You may wonder why we use a speaker in the Supergun instead of outputting sound to a hi-fi or TV. Well, TV's and HiFi's require audio at line level, and the audio output from Jamma PCBs is already amplified. Therefore, there is a risk of damaging your audio equipment if it is connected to an already amplified signal. To prevent this risk I think it is safest not provide outputs to the audio signal.

Some PCBs may be capable of providing stereo sound, where standard Jamma only offers mono. Usually there will be an extra connector on the PCB for this. You may wish to provide a cable alongside the Jamma connector with a suitable plug on it which is connected to a pair of speakers to offer this facility. You could wire up a toggle switch so you can easily select either standard mono sound or stereo sound. The actual connector required to attach to the PCB will probably vary from game to game, but you could easily build an adapter to convert from whatever connector you use to that which the PCB expects.


 

Connecting up the video signals


There are five connections which make up the video signals:

 

Signal

JAMMA Location

Suggested Wire Colour

Red

12

Red

Green

N

Green

Blue

13

Blue

Video Sync

P

Yellow

Video Ground

14

Black

 

Connect a wire to each of these pins on the Jamma connector. The wires should be the same length as those you used for the power connections as we're going to solder them to the same piece of stripboard. Again, you should use heat-shrink sleeving to cover the pins on the Jamma connector once you have soldered your wire on to them. Once you have done this, tie this group of wires together at regular intervals with cable ties.

Now for that piece of stripboard again. There are only 5 signals required for the video, but +5v would be a useful addition to include in our video connector as it can be used to tie blanking signals high in a Scart connector or to power ICs for video conversion (e.g. RGB to composite sync). We'll use the bottom 6 rows on the piece of stripboard for this.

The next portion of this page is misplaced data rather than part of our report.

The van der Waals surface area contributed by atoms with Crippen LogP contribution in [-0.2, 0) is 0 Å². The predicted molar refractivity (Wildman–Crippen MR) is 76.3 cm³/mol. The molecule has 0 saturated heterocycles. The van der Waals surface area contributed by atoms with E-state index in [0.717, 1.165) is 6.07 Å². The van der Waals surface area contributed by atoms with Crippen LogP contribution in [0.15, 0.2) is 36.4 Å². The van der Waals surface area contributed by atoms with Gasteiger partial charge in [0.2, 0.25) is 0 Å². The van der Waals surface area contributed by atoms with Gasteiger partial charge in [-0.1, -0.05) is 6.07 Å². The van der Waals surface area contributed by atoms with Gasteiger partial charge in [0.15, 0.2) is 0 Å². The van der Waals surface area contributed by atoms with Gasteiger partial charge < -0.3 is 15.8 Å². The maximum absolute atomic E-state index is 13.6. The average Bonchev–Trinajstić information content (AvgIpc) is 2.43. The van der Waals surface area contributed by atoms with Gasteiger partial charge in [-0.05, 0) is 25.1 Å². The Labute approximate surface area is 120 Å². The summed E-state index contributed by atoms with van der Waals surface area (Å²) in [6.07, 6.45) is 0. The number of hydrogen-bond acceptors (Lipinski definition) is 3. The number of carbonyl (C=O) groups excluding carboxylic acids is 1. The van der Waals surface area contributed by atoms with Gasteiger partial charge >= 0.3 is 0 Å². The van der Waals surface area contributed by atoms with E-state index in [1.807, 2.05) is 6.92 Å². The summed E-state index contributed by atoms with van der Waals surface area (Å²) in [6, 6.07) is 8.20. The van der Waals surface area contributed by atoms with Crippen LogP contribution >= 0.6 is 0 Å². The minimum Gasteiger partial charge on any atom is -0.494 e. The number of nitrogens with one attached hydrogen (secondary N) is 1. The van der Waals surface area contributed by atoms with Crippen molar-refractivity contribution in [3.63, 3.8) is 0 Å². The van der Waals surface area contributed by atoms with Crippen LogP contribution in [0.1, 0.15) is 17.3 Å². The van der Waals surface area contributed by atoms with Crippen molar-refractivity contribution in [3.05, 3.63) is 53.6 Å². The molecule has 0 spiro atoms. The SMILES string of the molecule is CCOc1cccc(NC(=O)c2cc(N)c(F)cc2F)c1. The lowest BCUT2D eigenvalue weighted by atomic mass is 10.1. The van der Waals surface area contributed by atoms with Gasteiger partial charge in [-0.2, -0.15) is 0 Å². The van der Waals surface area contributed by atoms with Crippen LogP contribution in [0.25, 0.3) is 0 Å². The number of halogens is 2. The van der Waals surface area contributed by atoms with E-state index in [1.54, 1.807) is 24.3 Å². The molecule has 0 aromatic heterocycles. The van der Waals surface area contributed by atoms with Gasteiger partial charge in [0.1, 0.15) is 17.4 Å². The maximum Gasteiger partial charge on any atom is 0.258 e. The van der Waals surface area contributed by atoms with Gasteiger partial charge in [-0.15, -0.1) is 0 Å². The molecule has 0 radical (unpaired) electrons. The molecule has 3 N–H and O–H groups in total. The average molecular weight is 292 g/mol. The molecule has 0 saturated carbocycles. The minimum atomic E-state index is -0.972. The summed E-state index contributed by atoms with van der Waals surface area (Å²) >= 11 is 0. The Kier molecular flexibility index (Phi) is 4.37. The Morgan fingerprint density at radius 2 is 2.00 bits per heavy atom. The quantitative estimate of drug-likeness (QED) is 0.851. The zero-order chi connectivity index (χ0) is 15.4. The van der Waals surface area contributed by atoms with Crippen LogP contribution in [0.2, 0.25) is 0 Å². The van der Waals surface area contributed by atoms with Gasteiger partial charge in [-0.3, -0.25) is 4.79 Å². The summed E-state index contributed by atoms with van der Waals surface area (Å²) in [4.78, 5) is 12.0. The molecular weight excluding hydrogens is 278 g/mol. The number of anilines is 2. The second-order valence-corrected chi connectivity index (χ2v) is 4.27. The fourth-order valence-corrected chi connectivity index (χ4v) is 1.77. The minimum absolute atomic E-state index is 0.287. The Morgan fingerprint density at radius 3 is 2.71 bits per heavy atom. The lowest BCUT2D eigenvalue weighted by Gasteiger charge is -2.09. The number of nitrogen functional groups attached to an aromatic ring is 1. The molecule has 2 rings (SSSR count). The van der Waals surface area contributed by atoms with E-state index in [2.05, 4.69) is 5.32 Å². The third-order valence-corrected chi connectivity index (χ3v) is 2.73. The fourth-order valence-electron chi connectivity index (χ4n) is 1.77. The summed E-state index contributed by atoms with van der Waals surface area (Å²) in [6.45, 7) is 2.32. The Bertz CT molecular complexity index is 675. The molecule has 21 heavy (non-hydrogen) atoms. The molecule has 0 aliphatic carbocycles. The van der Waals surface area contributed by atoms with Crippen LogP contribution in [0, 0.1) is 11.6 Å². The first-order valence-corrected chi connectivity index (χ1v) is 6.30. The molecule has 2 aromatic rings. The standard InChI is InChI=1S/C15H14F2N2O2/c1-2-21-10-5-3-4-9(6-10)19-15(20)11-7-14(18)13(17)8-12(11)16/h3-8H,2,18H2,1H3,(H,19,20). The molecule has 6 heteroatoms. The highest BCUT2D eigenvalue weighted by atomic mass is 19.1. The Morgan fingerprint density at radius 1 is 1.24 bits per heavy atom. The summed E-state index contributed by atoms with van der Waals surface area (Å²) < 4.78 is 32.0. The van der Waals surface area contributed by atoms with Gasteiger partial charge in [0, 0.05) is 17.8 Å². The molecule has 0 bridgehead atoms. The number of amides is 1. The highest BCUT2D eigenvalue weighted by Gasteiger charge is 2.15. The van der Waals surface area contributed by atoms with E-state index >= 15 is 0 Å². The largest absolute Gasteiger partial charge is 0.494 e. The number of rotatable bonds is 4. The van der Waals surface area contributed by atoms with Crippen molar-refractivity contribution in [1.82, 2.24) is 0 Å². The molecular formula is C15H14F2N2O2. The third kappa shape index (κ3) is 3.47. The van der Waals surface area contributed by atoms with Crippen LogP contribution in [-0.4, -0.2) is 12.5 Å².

This is viewed from the component side.
The copper strips are on the underside of the board but are shown here for clarity.

 

On my prototype I soldered a 6-way molex connector (CN1) to the stripboard as indicated above. Once I house the unit in a box this will go to a connector which will be mounted somewhere on the chassis and will be visible to the outside world. For the time being I connected my video lead directly to this molex connector. Don't forget to wire in the link which connects the +5v rail to the +5v on our video connector, and the link which connects the video ground to the 0v rail.


Video Display Options

Scart:

This is common on most modern European TVs and gives good picture quality as it is an RGB connector.

Scart Signal

Scart Pin

Connect to:

Red video

15

Red Video

Red video ground

13

Video Ground

Green video

11

Green Video

Green video ground

9

Video Ground

Blue video

7

Blue Video

Blue video ground

5

Video Ground

Video input

20

Video Sync

Video Ground

17

Video Ground